College is a completely different animal from high school. Some may have managed to breeze through high school with little to no studying.

But in college? Yeah, we pull all-nighters and weekend-long cram sessions to obtain even a coveted C.

Both of those take a toll. So, I talked to Dr. Michael Nielsen, department chair and professor of Psychology at Georgia Southern, about how to get the most out of your studying.

How to Study Better

Keep up with your work.

“Postponing studying is a sure sign to not do as well as you would otherwise, ” said Nielsen. 

He suggested that students not only keep up with the assigned readings, but also read everyday for every class, even if only for a half hour.

Use your textbook’s built-in outline.

In your textbook, there should an outline built into how the book is organized into chapters or sections.

“The headings that are presented are typically larger or smaller to indicate how large a topic is or how much of a core concept it is in that material,” Nielsen said. “So before you even begin the chapter, look at those headings. Only look at the headings. That gives you a chance to see what the outline of the material is.”

Nielsen compared learning to drawing a tree.

“Probably you’re going to draw the branches first and then add the leaves later,” said Nielsen. “And the headings are like branches. Some are very large, and some are smaller that branch off of those larger topics. You are better able to learn the material when you go through the second time and actually start reading it.

Engage with what you are learning.

When you are reading your book, it’s helpful to pause at least every page and make notes, according to Nielsen. 

Nielsen said, “Ask yourself, ‘how would I summarize this? How can I relate this to something else in my life or something I’ve experienced or observed?’ Doing that, it gives you a chance to consolidate the information and to reframe it in a way that builds connections between ideas, so that you better remember it later on.”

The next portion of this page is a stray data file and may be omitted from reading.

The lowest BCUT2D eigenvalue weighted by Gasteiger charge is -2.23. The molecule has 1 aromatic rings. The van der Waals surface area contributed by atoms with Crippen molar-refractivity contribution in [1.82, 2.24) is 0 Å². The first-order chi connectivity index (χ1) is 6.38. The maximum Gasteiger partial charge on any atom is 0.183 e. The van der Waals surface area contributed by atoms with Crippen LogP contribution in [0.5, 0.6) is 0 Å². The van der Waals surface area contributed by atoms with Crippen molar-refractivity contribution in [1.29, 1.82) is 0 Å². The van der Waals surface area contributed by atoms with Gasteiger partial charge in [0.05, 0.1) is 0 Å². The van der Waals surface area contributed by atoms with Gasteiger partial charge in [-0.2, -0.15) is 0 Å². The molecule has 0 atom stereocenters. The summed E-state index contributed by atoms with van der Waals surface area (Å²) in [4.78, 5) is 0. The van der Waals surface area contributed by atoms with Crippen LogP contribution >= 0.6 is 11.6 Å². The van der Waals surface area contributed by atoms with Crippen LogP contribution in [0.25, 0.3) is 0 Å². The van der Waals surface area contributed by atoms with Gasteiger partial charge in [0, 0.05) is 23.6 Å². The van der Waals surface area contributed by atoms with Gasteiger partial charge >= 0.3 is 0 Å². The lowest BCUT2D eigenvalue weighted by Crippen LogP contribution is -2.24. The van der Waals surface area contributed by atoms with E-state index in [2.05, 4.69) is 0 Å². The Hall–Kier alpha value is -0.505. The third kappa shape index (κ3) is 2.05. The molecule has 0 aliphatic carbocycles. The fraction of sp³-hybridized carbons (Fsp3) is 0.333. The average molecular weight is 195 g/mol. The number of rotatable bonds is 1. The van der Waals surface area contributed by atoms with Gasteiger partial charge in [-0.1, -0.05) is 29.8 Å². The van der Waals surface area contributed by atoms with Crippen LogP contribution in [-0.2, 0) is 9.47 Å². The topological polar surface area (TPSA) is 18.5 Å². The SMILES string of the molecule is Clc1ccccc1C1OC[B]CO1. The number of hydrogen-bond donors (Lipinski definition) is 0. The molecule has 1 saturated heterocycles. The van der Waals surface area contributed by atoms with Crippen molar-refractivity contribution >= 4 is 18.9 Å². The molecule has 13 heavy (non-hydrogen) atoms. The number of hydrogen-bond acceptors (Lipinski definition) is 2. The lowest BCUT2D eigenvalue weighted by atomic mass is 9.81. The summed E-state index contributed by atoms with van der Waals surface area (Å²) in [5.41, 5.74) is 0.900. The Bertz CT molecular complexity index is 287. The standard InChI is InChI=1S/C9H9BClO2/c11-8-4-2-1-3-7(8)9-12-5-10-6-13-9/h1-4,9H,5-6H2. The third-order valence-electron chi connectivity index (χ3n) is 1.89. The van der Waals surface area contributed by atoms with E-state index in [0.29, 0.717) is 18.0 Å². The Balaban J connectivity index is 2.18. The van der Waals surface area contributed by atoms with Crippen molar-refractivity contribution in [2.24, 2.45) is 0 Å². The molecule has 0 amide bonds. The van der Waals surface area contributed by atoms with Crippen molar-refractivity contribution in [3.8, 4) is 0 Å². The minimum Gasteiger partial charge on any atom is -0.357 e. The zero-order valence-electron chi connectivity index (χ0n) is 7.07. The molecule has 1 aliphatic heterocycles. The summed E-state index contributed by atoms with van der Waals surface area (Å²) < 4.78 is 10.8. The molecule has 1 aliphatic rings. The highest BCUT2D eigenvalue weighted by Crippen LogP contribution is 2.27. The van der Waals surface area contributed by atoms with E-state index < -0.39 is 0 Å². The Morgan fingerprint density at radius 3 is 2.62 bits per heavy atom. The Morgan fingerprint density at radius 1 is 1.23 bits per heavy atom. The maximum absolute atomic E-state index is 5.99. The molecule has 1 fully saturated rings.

Nielsen added that he doesn’t mean to ask yourself these questions silently.

“Go ahead and talk to yourself,” he said.

Take notes the old-fashioned way.

Nielsen said studies show that taking notes by hand is more likely to help you remember the information later on.  

Use more than one approach or style. 

Nielsen said that, while it’s not his area of specialty, the idea of learning styles, such as students being more of an auditory or visual learner, is not supported by recent research. 

Nielsen brings up a hypothetical situation of a student having had class with a more hands-on approach where students engage in projects and learn by doing. 

“Part of the reason why that’s effective is because it is using all these senses,” said Nielsen. “It’s using more than one approach. It’s not just a worksheet. It’s not just a textbook.”

Group Projects

“Group projects are the bane for some people,” said Nielsen. “We’ve all been in groups where we worked hard and the other people didn’t, and that’s just very frustrating.”

He said this can also be reflective of other areas of life beyond school, such as the job world. 

“It helps if you have clear guidelines in a group project,” said Nielsen. “Dividing up the responsibility and having periodic check-ins, so that if you and I are on a project together, we regularly get in touch with each other and say well, here’s what I’ve got on this, and I’m having a little trouble with such and such. That helps because it’s a chance for us to build rapport, it’s a chance for confirming that we’re both on task and it also helps avoid surprises.”

How to Approach Your Professor

Nielsen said that if you’re not having the success you need after the first exam, then you really do need to stop by the professor’s office and see what help you can get.

“It can help to make an appointment beforehand by email because that can help the faculty member coordinate things, so there’s not a conflict that comes up that can be avoided, like more than one student at a time,” said Nielsen.

Nielsen advised students to use a formal introduction in the email.

Here’s a basic example he provided: “Dear Professor Jones, I’m in your ten o’clock MWF class, and I’m having trouble with the material. I’ve tried studying, but I’m not seeing the success I’d like. May I come during your next office hours?”

“Doing that should be responded to favorably by everyone,” said Nielsen. “Addressing the person with respect, that goes a long way.”

He also said it’s helpful to understand that the professor really is there to help you learn.

“I look forward to when students come,” Nielsen said. “We can look at exam questions together and see sometimes that there’s an area of the chapter that caused problems for the students. Other times, it’s a kind of question. Looking together, you and I, at the material really can help us figure out what’s going well and what’s not, so I really encourage people to do that.”

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